In Syria’s northern countryside, orphans of east Aleppo have ‘another chance at life’

Syria Direct last spoke with Asmar al-Halabi last November, one day after a regime shell struck the orphanage he was running in east Aleppo.

The scene that al-Halabi relayed was one of confusion and fear. Two of the 50 children who lived in east Aleppo’s last remaining orphanage were struck and injured by shards from the blast, one that also destroyed the center’s food supplies. The orphanage was just one casualty amidst a punishing air and ground offensive launched by pro-Assad forces to recapture the eastern half of Syria’s second city, which they did in December.

Since this conversation, al-Halabi and the orphanage’s 50 children left the encircled eastern enclave for opposition-controlled Idlib province.

But even in Idlib, al-Halabi couldn’t find peace. With Russian, regime and coalition warplanes pounding the Idlib countryside on a near-daily basis, “we couldn’t guarantee the safety of the orphanage,” says al-Halabi. “The children [were still] afraid of the bombs.”

 Asmar al-Halabi (front) and his center’s children leave for Azaz on February 6. Photo courtesy of the AFKAR Foundation.

On Monday, al-Halabi spoke with Syria Direct’s Bahira al-Zarier from the rebel-held, but relatively quiet, city of Azaz, near the Turkish border. Al-Halabi is setting up his orphanage there, supported by the AFKAR Foundation, a Turkish NGO.

So how are the children doing now? Can they finally have a real childhood?

“The thing that gives these children the most joy is the ability to live a life without feeling constant fear,” says al-Halabi. “That and also potato chips, chocolate and cookies.”

Q: What was your reaction when you learned that you and the children would be leaving Aleppo?

During the campaign on Aleppo city, the orphanage was bombed on more than occasion. When word came that there would be an evacuation, it meant that the children and I would be saved. We got our luggage together, and then we waited. For 22 hours we sat on the bus, and we waited.

Q: What was it like once you finally arrived in Idlib?

When we got to Idlib, we were put up in a shelter that was divided into a number of rooms. The place was so crowded there was absolutely no privacy. But what really got to the kids was when they saw all the other children with their fathers and mothers, and they were the only ones that didn’t have their parents. They ran over to me and asked if I was their father, and I told them ‘yes.’ I am their father.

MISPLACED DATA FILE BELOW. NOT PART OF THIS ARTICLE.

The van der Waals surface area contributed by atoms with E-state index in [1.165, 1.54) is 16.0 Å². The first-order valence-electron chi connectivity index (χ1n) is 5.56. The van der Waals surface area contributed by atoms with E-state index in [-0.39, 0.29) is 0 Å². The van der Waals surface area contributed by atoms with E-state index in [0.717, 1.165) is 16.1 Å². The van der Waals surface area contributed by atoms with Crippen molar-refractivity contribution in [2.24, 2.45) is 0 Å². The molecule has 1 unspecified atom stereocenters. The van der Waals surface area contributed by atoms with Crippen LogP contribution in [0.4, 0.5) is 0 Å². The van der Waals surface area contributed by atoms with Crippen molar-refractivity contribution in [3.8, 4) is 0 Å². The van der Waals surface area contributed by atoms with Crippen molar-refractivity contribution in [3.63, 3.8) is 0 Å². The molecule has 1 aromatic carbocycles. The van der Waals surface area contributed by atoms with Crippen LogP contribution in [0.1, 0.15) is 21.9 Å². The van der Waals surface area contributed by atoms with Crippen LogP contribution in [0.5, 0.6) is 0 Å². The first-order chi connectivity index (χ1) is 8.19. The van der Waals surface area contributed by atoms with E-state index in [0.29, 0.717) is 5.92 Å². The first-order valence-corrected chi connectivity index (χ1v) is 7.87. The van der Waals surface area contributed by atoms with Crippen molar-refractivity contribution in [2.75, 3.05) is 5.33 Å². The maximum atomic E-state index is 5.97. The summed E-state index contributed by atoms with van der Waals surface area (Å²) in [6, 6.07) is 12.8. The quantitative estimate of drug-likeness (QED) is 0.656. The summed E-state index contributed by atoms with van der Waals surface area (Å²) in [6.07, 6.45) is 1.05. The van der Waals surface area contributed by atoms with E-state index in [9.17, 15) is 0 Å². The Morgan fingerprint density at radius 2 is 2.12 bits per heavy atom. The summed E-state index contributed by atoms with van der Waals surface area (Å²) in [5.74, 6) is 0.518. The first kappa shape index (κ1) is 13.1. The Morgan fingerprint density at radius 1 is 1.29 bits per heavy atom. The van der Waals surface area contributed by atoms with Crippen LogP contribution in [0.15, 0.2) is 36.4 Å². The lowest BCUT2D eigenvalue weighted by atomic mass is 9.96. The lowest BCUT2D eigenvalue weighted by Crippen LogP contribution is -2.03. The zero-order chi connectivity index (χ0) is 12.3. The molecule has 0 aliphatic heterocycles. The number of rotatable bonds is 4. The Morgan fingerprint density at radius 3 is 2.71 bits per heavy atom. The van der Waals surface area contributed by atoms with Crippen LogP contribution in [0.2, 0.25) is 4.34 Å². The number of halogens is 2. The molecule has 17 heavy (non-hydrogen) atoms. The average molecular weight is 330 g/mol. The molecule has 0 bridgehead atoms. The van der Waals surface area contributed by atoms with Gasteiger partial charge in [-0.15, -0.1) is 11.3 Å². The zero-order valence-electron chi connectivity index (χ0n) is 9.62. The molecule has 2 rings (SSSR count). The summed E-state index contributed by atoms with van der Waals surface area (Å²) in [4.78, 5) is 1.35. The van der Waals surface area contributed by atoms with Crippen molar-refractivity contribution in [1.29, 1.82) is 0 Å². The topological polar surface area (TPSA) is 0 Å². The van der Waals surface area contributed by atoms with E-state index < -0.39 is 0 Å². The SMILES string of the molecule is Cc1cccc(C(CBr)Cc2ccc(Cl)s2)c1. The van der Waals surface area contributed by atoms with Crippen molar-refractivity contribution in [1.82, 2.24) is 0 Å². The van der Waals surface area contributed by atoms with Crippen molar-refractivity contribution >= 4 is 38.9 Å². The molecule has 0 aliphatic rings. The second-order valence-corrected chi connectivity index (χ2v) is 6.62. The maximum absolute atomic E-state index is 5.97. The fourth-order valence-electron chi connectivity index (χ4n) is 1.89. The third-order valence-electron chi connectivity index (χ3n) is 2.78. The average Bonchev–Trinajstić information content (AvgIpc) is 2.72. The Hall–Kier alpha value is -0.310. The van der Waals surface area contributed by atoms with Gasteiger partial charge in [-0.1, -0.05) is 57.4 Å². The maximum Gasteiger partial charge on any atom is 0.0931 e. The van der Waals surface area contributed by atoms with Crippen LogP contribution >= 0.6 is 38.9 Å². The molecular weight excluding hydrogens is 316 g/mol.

Q: Right now you’re with the children in Azaz in the north Aleppo countryside. Why is it that you chose not to stay in Idlib?

After leaving Aleppo, we stayed in the Idlib countryside for a month and a half. During this time, we were looking for a safe place that we could go to that would be far away from the bombs, outside of Idlib and the surrounding countryside. Last Sunday, we made it to Azaz in the north Aleppo countryside.

Had we stayed in Idlib, nothing would have changed for the children. Staying meant that we couldn’t guarantee the safety of the orphanage. It would have meant that the children would still have to be afraid of the bombs.

  Children from al-Halabi’s orphanage play in Idlib in January. Photo courtesy of the AFKAR Foundation.

Q: Why Azaz in particular?

We chose Azaz because it’s a border city and far removed from the bombs. All we want is to keep the children safe, to keep them away from the bombs, and, as such, the north Aleppo countryside was the safest option. Both Idlib and Kafr Nubl are constantly under bombardment, which meant that this simply was not the place for the children for them to begin recovering psychologically.

When we were in Aleppo city, there were 50 children in the orphanage. Since leaving, 16 children have gone on to live with their relatives, meaning that we’re now taking care of 34 children from Aleppo.